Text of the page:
One of the most important aspects of human rights issues is the right to education. Education is key to reducing poverty, political, social and economic inequality, and to sustaining economic growth. It serves as the foundation for every democratic society. Yet, education is still one of the rights that half of the world’s population can barely have access to. Emphasizing on my particular interest in education issues, this essay will examine problems and challenges underlying in Education for All (EFA) and reasons why policymakers should make it a priority.
Despite international efforts to promote Education for All, results seem not to be so satisfying. According to EFA Global Monitoring Report 2013/4, it is clear that EFA goals will not be completed by 2015, due largely to the disadvantaged groups that have been marginalized in most parts of the world. Even though statistics shows that from 1999 to 2011, the number of out-of-school children has declined dramatically by 50 million from 107 million to 57 million, 57 million of them were still out of school. By 2015, only 68 out of 122 nations are estimated to realize universal primary enrolment. Moreover, the level of adult literacy remains low. Statistically, even with a gradual decrease from 24% to 16% between 1990 and 2011, illiterate adult population is still high, 774 million are still unable to read and write.
The problem is not relevant to only statistical results of EFA, but also the fact that all the attempts to achieve Education for All have a strong emphasis on the universal primary enrolment rate, rather than on the completion rate and the learning outcome. Gross enrollment ratios are usually 10 to 60 percent higher than primary completion rates.
The underlying challenge of Education for All is first due to inaccessibility and unaffordability of public and private education. For instance, a high number of destitute children in Africa cannot attend early childhood education in 2011. Second, the challenge of primary completion is due to socioeconomic status of children’s families. Owing to insufficient financial support, children drop out to earn income or take care of sick family members.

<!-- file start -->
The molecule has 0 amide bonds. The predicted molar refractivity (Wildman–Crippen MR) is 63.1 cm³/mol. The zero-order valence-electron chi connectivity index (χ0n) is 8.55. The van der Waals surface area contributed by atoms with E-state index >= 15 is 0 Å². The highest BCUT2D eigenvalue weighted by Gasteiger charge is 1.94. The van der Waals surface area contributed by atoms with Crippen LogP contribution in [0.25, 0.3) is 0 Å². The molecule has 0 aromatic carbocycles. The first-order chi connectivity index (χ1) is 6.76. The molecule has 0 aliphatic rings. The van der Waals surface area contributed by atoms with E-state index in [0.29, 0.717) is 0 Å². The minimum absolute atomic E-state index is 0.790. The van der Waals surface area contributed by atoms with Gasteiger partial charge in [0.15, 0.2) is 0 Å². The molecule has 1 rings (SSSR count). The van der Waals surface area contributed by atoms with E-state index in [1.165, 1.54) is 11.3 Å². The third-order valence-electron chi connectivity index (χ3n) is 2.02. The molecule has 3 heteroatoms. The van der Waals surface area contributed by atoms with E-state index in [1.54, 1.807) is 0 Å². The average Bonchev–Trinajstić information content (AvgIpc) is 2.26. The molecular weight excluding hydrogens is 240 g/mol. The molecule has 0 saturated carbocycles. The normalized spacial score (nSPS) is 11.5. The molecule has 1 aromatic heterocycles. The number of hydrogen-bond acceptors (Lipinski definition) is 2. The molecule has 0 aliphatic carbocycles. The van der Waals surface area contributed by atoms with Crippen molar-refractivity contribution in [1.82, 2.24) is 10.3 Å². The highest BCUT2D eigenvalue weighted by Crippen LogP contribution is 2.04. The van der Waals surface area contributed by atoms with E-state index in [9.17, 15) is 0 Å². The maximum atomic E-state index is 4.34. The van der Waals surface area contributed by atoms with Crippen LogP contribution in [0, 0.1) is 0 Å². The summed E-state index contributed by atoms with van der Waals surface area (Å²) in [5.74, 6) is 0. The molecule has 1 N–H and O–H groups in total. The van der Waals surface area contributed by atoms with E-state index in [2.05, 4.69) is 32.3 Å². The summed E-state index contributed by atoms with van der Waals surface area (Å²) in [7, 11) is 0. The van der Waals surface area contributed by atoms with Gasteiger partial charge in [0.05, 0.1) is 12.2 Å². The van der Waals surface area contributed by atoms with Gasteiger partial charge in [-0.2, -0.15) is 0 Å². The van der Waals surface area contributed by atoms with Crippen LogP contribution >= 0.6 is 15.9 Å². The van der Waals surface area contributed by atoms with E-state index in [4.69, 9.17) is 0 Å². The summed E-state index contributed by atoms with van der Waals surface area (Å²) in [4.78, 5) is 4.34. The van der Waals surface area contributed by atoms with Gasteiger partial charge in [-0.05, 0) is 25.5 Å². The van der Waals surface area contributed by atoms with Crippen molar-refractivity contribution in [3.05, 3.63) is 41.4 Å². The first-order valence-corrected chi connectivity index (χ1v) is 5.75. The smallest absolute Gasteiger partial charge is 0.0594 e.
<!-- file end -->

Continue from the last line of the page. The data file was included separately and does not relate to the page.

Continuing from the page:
Policymakers have to pay attention to education policies, which is the firmest foundation for finding solutions to other problems. Primary education is the key to helping people achieve other rights and to resolving other persistent issues. With education, people have the ability to advocate for their own benefits and communities, voice their concerns to nation leaders, exercise their rights, deal with environmental issues, and so on, contributing largely to process of democratization and solutions to human rights and other issues. Literacy is the best indicator of poverty and income generation. Individuals equipped with skills and education tend to overcome other issues, such as health, involvement in crime activities and so on. Like Nelson Mandela said, “Education is the most powerful weapon which you can use to change the world.” Thus, I call for attention of all policymakers to make education the first policy priority.